0:46:13.6 S3: Sure, Rohini. So look, this was a huge challenge, because in the world when this program started, when the Prime Minister made that very bold announcement on 15th August 2014, that in five years, on the 150th birth-anniversary of Gandhiji, the country will become open defecation free. So there were 600 million people in India who were practicing open defecation, which was 60% of the world’s one billion open defecators. So if India didn’t solve this problem, then Sustainable Development Goal 6.2 wouldn’t have been achieved. So it was a massive… The scale was huge. Lot of work had happened on sanitation, in the last 70 years, but it was never really received that level of political leadership. So it was a massive challenge, five years to achieve it, and the major challenge was changing behavior. Of course, a lot of toilets had to be built as well. So more than 100 million toilets were built, but the focus was on behavior change. So it was a huge challenge. It had to be done all the way down at the village level. And I was dealing with rural sanitation, so 550 million people in rural India had to change their behavior, and the sanitation coverage then was about 39%. It had to go to 100%, or close to 100% in a short period of time. Massive challenge.

0:47:35.0 S3: But, you know, again, just to make a quick point, what Atheeq said, this was done, primarily… No, it became a people’s movement, but officers like Atheeq and Vishal, and young collectors, young officers who took up this challenge, that was the backbone of this program. And you know, I’m from the UP cadre, where we’ve got this famous saying, “The formula for success is PM, CM, DM,” and then VM is the Village Mukhiya the Sarpanch. So these were the people who made it happen, and that backbone of Development Administration at the grassroots level, the leadership, the innovation of the young collectors, the CEOs in Karnataka and other states. I mean, those people inspired us, and they were the people who made it happen, and without those… So we talk of team Swachh Bharat in the scale 700 collectors, or chief executive officers, school children, 250,000 Sarpanches. And so it had to be… Scale had to be dealt with scale, and in a short period of time, I think a lot of energy was brought in at the local level. And for us in the Government of India, it was about travelling, motivating, encouraging friendly competition, and of course, frankly, we had the wind at our back, we had the Communicator-in-Chief, the Prime Minister. This was his flagship program, and we made sure that we leveraged the Prime Minister’s leadership big time, at a political level, a administrative level, and at the local level.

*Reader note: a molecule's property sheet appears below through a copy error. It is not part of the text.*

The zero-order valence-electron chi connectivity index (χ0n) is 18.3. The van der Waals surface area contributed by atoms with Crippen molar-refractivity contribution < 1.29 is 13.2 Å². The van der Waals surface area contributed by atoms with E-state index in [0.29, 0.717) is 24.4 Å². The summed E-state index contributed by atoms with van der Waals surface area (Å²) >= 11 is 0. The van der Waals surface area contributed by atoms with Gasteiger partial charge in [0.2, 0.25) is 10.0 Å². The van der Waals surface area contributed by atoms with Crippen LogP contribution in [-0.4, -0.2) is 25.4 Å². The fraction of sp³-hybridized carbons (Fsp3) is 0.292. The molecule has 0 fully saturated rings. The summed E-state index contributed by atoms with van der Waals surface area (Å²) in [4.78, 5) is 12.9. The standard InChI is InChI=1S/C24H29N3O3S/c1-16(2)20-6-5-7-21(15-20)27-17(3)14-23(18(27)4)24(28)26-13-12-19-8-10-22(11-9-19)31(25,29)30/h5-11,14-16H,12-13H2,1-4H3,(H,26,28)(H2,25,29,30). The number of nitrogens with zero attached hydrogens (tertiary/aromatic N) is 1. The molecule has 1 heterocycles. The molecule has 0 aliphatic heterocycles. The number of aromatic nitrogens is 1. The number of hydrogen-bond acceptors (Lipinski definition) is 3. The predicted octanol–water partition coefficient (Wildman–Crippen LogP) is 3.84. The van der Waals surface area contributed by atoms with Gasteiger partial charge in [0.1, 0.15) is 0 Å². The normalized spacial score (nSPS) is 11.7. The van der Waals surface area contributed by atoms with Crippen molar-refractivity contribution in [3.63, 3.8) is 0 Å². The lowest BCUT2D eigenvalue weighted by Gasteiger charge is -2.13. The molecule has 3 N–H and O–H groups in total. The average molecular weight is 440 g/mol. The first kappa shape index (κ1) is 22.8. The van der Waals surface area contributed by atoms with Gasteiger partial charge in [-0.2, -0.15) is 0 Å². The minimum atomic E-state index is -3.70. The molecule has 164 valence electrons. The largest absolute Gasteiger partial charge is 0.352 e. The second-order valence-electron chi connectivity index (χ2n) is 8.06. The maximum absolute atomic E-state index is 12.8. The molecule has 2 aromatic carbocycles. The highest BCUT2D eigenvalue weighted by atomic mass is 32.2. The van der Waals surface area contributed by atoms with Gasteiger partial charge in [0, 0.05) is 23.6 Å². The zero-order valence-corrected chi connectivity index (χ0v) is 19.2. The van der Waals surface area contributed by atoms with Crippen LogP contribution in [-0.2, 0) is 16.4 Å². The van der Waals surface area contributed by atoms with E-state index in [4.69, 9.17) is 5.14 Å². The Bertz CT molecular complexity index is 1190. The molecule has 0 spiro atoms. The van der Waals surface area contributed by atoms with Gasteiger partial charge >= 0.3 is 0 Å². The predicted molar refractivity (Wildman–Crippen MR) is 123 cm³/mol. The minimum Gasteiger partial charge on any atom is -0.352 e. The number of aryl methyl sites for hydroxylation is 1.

0:49:10.7 S2: Yeah, so Param you always talk as if SBM was an unequivocal success. But I do want to push back a little on that, as you know, through Arghyam I have worked and we have talked often during the mission times also, that I’ve worked through Arghyam on the water sector for 16 years now, and all the government numbers show something like 90% success, 98% success, and yes, you did a third-party evaluation, but you just have to walk around a little bit around the country and even now, to know that it’s not really… It’s very difficult, nobody is blaming the government, but why so much defensiveness? I feel like we are an agrarian economy still quite a bit, even though it’s not…

0:49:57.3 S2: See still, about 500 million of our people are involved in labour on farms, so they… You know their lifestyle better than I do, they have to get up at the crack of dawn like you, they have to go into the fields, they have to stay in the field and come back to their homes much later. So even if there’s one, and thanks to SBM there are really that many more latrines, and just having a latrine obviously is going to increase usage, but so many people in a family using one toilet at the particular time that one needs to go to before one goes to the field. So there is no harm in admitting that you cannot have complete success whether it’s this government or any government. So there’s a little… A lot of pushback, and even in your book, you say that… You called the critics “half-glass walas” so I just want you to explain that a bit. Why not come out and say that we did our best, a lot happened, but obviously you can’t reach your full thing, and there is a lot more to do?

0:50:57.1 S3: Sure. No, look, it’s a valid point. And as you said in the book, this… You know the work on sanitation or on any sector will always have to continue, there will be gaps, there were gaps, and it is really important to keep working at it. And so we started that program called ODF Plus, which is focusing on [0:51:14.3] ____ sustainably building the capacity in communication. So I think we recognise that and so no one was claiming, fine, the country declared itself open defecation free, but it’s at a point…